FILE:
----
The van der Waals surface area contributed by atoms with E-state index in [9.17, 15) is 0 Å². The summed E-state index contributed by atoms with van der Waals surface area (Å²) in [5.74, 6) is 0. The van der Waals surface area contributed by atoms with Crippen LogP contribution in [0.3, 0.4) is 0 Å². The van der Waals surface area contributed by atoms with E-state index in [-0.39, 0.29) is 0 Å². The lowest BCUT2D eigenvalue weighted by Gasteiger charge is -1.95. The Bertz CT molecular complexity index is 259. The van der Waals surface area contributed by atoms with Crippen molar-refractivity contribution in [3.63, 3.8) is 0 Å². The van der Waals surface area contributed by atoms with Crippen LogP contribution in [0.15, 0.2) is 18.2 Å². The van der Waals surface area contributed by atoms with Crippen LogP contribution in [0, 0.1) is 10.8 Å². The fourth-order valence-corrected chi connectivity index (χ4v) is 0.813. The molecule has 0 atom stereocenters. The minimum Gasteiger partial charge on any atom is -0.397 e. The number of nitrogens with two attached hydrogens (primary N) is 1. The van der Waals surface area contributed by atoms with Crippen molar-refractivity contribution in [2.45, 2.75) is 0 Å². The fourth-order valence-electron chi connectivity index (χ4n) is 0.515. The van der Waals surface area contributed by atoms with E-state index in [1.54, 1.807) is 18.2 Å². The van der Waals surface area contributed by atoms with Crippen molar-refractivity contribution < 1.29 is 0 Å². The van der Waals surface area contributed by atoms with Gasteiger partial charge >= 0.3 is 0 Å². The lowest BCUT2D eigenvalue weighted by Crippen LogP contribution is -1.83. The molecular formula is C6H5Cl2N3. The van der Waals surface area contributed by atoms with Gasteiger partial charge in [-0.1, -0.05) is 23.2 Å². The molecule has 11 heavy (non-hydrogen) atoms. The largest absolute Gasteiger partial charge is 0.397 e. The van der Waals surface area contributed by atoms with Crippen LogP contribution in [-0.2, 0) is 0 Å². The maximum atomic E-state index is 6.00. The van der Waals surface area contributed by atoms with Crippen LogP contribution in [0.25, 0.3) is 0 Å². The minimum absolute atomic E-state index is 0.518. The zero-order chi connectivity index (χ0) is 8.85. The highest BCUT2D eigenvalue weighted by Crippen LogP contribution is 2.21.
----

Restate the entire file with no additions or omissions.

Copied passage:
The van der Waals surface area contributed by atoms with E-state index in [9.17, 15) is 0 Å². The summed E-state index contributed by atoms with van der Waals surface area (Å²) in [5.74, 6) is 0. The van der Waals surface area contributed by atoms with Crippen LogP contribution in [0.3, 0.4) is 0 Å². The van der Waals surface area contributed by atoms with E-state index in [-0.39, 0.29) is 0 Å². The lowest BCUT2D eigenvalue weighted by Gasteiger charge is -1.95. The Bertz CT molecular complexity index is 259. The van der Waals surface area contributed by atoms with Crippen molar-refractivity contribution in [3.63, 3.8) is 0 Å². The van der Waals surface area contributed by atoms with Crippen LogP contribution in [0.15, 0.2) is 18.2 Å². The van der Waals surface area contributed by atoms with Crippen LogP contribution in [0, 0.1) is 10.8 Å². The fourth-order valence-corrected chi connectivity index (χ4v) is 0.813. The molecule has 0 atom stereocenters. The minimum Gasteiger partial charge on any atom is -0.397 e. The number of nitrogens with two attached hydrogens (primary N) is 1. The van der Waals surface area contributed by atoms with Crippen molar-refractivity contribution in [2.45, 2.75) is 0 Å². The fourth-order valence-electron chi connectivity index (χ4n) is 0.515. The van der Waals surface area contributed by atoms with E-state index in [1.54, 1.807) is 18.2 Å². The van der Waals surface area contributed by atoms with Crippen molar-refractivity contribution < 1.29 is 0 Å². The van der Waals surface area contributed by atoms with Gasteiger partial charge >= 0.3 is 0 Å². The lowest BCUT2D eigenvalue weighted by Crippen LogP contribution is -1.83. The molecular formula is C6H5Cl2N3. The van der Waals surface area contributed by atoms with Gasteiger partial charge in [-0.1, -0.05) is 23.2 Å². The molecule has 11 heavy (non-hydrogen) atoms. The largest absolute Gasteiger partial charge is 0.397 e. The van der Waals surface area contributed by atoms with Crippen LogP contribution in [-0.2, 0) is 0 Å². The maximum atomic E-state index is 6.00. The van der Waals surface area contributed by atoms with Crippen LogP contribution in [0.25, 0.3) is 0 Å². The minimum absolute atomic E-state index is 0.518. The zero-order chi connectivity index (χ0) is 8.85. The highest BCUT2D eigenvalue weighted by Crippen LogP contribution is 2.21.